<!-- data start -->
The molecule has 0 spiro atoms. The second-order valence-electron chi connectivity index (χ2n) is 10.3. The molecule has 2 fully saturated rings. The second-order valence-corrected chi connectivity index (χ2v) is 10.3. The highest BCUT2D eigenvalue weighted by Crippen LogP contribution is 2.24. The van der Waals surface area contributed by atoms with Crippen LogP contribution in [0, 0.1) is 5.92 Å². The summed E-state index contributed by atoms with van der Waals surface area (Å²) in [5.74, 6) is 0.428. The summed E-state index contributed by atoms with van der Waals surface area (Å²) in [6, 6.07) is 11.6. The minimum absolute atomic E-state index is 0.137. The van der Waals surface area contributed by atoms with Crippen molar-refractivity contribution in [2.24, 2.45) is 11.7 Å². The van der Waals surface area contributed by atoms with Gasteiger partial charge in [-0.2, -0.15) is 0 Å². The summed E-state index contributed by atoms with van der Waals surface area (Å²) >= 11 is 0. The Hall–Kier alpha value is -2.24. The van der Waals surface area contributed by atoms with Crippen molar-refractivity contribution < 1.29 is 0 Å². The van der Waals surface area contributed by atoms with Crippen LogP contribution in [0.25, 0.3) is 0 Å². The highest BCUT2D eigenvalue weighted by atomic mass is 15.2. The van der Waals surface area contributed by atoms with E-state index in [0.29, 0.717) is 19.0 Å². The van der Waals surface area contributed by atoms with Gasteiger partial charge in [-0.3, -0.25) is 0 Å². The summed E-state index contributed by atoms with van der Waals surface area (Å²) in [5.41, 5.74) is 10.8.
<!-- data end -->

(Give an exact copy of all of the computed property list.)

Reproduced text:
The molecule has 0 spiro atoms. The second-order valence-electron chi connectivity index (χ2n) is 10.3. The molecule has 2 fully saturated rings. The second-order valence-corrected chi connectivity index (χ2v) is 10.3. The highest BCUT2D eigenvalue weighted by Crippen LogP contribution is 2.24. The van der Waals surface area contributed by atoms with Crippen LogP contribution in [0, 0.1) is 5.92 Å². The summed E-state index contributed by atoms with van der Waals surface area (Å²) in [5.74, 6) is 0.428. The summed E-state index contributed by atoms with van der Waals surface area (Å²) in [6, 6.07) is 11.6. The minimum absolute atomic E-state index is 0.137. The van der Waals surface area contributed by atoms with Crippen molar-refractivity contribution in [2.24, 2.45) is 11.7 Å². The van der Waals surface area contributed by atoms with Gasteiger partial charge in [-0.2, -0.15) is 0 Å². The summed E-state index contributed by atoms with van der Waals surface area (Å²) >= 11 is 0. The Hall–Kier alpha value is -2.24. The van der Waals surface area contributed by atoms with Crippen molar-refractivity contribution < 1.29 is 0 Å². The van der Waals surface area contributed by atoms with Crippen LogP contribution in [0.25, 0.3) is 0 Å². The highest BCUT2D eigenvalue weighted by atomic mass is 15.2. The van der Waals surface area contributed by atoms with E-state index in [0.29, 0.717) is 19.0 Å². The van der Waals surface area contributed by atoms with Gasteiger partial charge in [-0.3, -0.25) is 0 Å². The summed E-state index contributed by atoms with van der Waals surface area (Å²) in [5.41, 5.74) is 10.8.